This means that, over time, your Conventional 97 can become a better value – especially for borrowers with high credit scores.
Also, consider upfront charges.
In addition to MIP, the FHA charges an upfront mortgage insurance premium known as UFMIP. UFMIP costs 1.75% of your loan size, is added to your loan balance, and is non–recoverable except via the FHA Streamline RefinanceThe Conventional 97 charges no equivalent upfront fee for mortgage insurance. It only charges monthly mortgage insurance premiums
Both the FHA and conventional loans have limits on the amount of money you can borrow.
In 2022, the FHA loan limits for a single–family home is $ in most of the U.S.
The conventional loan limit for a single–family home is $.
Any loan amount that exceeds these limits are considered non–conforming loans or jumbo loans.
Mortgage rates typically look lower for FHA loans than conventional loans on paper. For instance, today’s average FHA rates are as low as % (% APR)*, while conventional mortgage rates are as low as % (% APR)*.
However, those rates can’t be taken at face value. First, because rates vary depending on your personal finances, your rate will likely be different from the average rate.
Second, PMI and credit score can also affect your interest rate and mortgage payment. For conventional loans, a lower credit score means a higher interest rate. So if your score is in the low– to mid–600s, an FHA loan might be cheaper.
Conventional loans also base mortgage insurance rates on your credit score, which contributes to a higher monthly payment as well.
*Current rates according to The Mortgage Reports’ lender network. Rates are for sample purposes only; your own rate will be different. See our mortgage rate assumptions here
Conventional loan vs. FHA mortgage payments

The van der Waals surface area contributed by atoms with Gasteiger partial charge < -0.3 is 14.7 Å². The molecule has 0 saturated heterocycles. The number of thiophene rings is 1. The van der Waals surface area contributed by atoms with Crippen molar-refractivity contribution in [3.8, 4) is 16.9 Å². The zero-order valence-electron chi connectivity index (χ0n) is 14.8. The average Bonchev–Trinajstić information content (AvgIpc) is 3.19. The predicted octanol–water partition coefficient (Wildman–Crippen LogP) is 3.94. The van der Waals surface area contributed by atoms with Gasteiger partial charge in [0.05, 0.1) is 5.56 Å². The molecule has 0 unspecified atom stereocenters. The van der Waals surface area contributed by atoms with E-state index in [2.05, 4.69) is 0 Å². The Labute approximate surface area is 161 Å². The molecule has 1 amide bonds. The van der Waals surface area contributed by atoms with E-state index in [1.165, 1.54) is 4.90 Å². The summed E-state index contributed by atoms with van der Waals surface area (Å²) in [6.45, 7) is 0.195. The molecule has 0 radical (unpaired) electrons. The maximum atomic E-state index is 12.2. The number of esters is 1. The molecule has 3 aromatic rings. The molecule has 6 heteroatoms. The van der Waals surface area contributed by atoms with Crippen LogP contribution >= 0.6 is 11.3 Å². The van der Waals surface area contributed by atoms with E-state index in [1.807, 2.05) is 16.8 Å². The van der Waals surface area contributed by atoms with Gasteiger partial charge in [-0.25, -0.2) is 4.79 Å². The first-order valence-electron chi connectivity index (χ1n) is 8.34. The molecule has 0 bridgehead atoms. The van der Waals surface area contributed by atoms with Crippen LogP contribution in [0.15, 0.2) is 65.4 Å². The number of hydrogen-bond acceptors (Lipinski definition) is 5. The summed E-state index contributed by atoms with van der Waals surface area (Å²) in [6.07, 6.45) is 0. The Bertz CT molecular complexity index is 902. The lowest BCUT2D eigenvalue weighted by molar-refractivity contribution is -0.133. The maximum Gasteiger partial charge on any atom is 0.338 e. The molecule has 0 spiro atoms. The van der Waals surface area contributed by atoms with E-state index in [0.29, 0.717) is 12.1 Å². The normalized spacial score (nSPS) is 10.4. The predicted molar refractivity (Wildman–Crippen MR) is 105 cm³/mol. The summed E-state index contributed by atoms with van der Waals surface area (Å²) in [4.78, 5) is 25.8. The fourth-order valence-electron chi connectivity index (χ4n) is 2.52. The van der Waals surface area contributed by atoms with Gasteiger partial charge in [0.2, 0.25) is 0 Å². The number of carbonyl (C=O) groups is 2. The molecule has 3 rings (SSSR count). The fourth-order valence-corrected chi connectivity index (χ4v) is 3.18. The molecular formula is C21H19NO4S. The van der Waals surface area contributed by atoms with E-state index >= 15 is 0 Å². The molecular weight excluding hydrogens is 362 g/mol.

For home buyers with good credit scores, a conventional loan may be more attractive. That’s because conventional loan costs are more dependent on your credit and down payment than FHA loan costs. And as a result, your monthly payments and PMI are lower when your credit score is higher. This is a key difference from how FHA loans work.
With an FHA loan, your mortgage rate and MIP cost the same no matter what your FICO score.
That means in the short term, FHA loans may be more advantageous.
But over the long–term, borrowers with above–average credit scores will typically find Conventional 97 loans more economical relative to FHA ones.
Remember, mortgage insurance for conventional loans can be canceled at 20% loan–to–value ratio. But FHA mortgage insurance lasts the entire life of the loan.
So if you’ll be staying in the home long enough to reach 20% equity – and especially if you have a good credit score – a conventional loan could be your cheaper option in the long run.
FHA vs Conventional infographic
Alternative low–down–payment loan programs
The conventional 97 loan and FHA loan are not the only low–down–payment mortgages on the market. A variety of other low– and no–money–down loans can help you get into a home without a huge upfront cost.
Fannie Mae HomeReady: This home loan offers below market rates, reduced private mortgage insurance costs, and it allows the income of everyone living in the household to qualify. However, there are income limits, loan maximums, and you’ll need a FICO score of 620 or more and a DTI of 50% or lessFreddie Mac Home Possible: Similar to HomeReady, it has income and loan limits, and it requires a minimum credit score of 660, 3% down payment, and DTI below 43%. However, Freddie Mac Home Possible offers flexible loan approval requirements that help low–income families become homeowners VA loan: This mortgage loan requires no down payment and offers flexible credit score minimums and below–market rates. VA loans have no maximum loan amounts. Plus, bankruptcy and foreclosure are not immediate disqualifications. Yet, this program is only available to eligible service members and veteransUSDA loan: This rural housing loan requires no down payment and has no maximum home purchase price. Although there are drawbacks. This government–agency loan does have property standards that require the home to be located in a rural area. There are also income limits for the buyer, and it does carry mortgage insurance for the entire loan term
Most of these loan products can only be used to purchase a primary residence – a home in which you live in for the majority of the year.
Vacation homes and investment properties are generally not allowed.
For many buyers, though, the choice among low–down payment loans will be between the FHA loan and the Conventional 97. This is because VA loans are available to military borrowers only. USDA loans are restricted to suburban and rural areas, with maximum loan and income limits, and HomeReady has similar income restrictions.
Conventional loan vs FHA loan FAQ